Jacob Sullum
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"We need to stand up to the special interests, bring Republicans and Democrats together and pass the farm bill immediately," Barack Obama declared last November. It was a weird thing to say, since the farm bill, which subsidizes an arbitrarily chosen section of the economy at the expense of taxpayers and consumers in general, is special-interest legislation by definition.

The latest version, which President Bush has promised to veto, includes tax breaks for racehorse owners, "marketing aid" for fruit and vegetable growers, research funding for organic farmers, enhanced price supports for domestic sugar producers, increased subsidies for dairy farmers, a $170-million earmark for the salmon industry, and billions of dollars in automatic payments and "permanent disaster assistance" for corn, wheat, cotton, rice and soybean growers. Take that, special interests!

Less than a month ago, the Associated Press reported that "it's not a good year for a farm bill," what with surging food prices, record farm income, a tight federal budget and a resistant president unconcerned about getting re-elected. But in the logrolling culture of Washington, the solution to wasteful, unjustified government spending is more wasteful, unjustified spending.

"This is truly bipartisan legislation," says Rep. Bob Goodlatte, R-Va., the senior Republican on the House Agriculture Committee. "There was give-and-take on all sides."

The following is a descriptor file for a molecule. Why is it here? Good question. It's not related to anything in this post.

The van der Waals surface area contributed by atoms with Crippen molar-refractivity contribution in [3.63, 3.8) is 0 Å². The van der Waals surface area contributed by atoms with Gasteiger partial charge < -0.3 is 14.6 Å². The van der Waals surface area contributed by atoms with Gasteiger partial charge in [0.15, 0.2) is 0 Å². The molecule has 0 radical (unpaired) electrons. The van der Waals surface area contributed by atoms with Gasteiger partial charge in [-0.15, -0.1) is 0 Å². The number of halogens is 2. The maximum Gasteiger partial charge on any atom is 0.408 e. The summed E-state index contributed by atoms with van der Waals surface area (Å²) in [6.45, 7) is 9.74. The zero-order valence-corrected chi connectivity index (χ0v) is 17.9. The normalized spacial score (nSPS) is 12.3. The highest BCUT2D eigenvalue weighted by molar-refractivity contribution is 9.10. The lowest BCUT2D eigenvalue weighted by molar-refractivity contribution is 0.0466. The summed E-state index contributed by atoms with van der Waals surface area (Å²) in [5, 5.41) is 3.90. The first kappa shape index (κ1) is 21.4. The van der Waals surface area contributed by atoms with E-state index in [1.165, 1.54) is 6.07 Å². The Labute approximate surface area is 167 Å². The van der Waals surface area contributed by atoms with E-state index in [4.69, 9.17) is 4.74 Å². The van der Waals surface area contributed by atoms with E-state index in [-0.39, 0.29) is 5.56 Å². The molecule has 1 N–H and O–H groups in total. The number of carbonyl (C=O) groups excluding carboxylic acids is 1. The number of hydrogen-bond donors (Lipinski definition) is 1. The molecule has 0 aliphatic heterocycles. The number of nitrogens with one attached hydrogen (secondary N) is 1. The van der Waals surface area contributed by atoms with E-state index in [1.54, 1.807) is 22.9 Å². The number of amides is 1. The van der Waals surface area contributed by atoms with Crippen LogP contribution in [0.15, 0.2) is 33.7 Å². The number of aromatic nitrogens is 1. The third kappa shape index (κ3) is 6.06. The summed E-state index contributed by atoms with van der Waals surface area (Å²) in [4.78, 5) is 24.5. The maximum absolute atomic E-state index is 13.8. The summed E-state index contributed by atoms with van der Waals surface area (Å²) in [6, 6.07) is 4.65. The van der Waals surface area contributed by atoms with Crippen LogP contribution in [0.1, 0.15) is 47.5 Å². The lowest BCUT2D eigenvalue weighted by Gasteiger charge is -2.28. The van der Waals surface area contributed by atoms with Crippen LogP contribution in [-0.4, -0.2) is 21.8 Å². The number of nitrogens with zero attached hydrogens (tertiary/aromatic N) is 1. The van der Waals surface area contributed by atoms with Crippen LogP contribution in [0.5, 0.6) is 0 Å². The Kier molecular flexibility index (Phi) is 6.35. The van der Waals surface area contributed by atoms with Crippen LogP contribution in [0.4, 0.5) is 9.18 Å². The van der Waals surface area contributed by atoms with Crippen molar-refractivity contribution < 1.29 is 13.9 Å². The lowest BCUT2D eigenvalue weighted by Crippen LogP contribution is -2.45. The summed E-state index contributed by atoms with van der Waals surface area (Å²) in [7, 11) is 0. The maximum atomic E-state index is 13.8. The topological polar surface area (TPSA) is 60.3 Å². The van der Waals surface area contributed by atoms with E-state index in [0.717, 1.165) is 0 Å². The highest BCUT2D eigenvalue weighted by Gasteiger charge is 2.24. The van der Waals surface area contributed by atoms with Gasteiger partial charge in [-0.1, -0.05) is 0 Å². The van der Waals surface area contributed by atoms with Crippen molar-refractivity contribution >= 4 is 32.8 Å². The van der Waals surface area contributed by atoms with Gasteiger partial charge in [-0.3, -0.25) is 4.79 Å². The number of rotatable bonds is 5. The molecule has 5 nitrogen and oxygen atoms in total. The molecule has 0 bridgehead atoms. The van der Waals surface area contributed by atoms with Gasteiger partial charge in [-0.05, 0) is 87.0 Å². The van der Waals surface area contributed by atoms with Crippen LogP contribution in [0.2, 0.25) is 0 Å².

Mostly take. In response to fruit and vegetable farmers who have long complained about payments for other crops, the five-year, $300-billion bill expands existing subsidies while paying off the produce growers. In response to food price inflation, the bill continues the price supports and ethanol subsidies that contribute to it while boosting spending on food stamps. It even manages to combine two kinds of farm folly in one program, requiring the government to protect domestic sugar producers by buying imported sugar and selling it at a loss to ethanol refiners.

The bill's supporters are bragging about a new rule that would bar payments to individual farmers earning more than $750,000 a year and couples earning more than $1.5 million. That modest change is expected to affect about 2,000 subsidy recipients, less than 1 percent of the total. But it highlights the extent to which agricultural subsidies are a welfare program for rich people.

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Jacob Sullum

Jacob Sullum is a senior editor at Reason magazine and a contributing columnist on Townhall.com.
 
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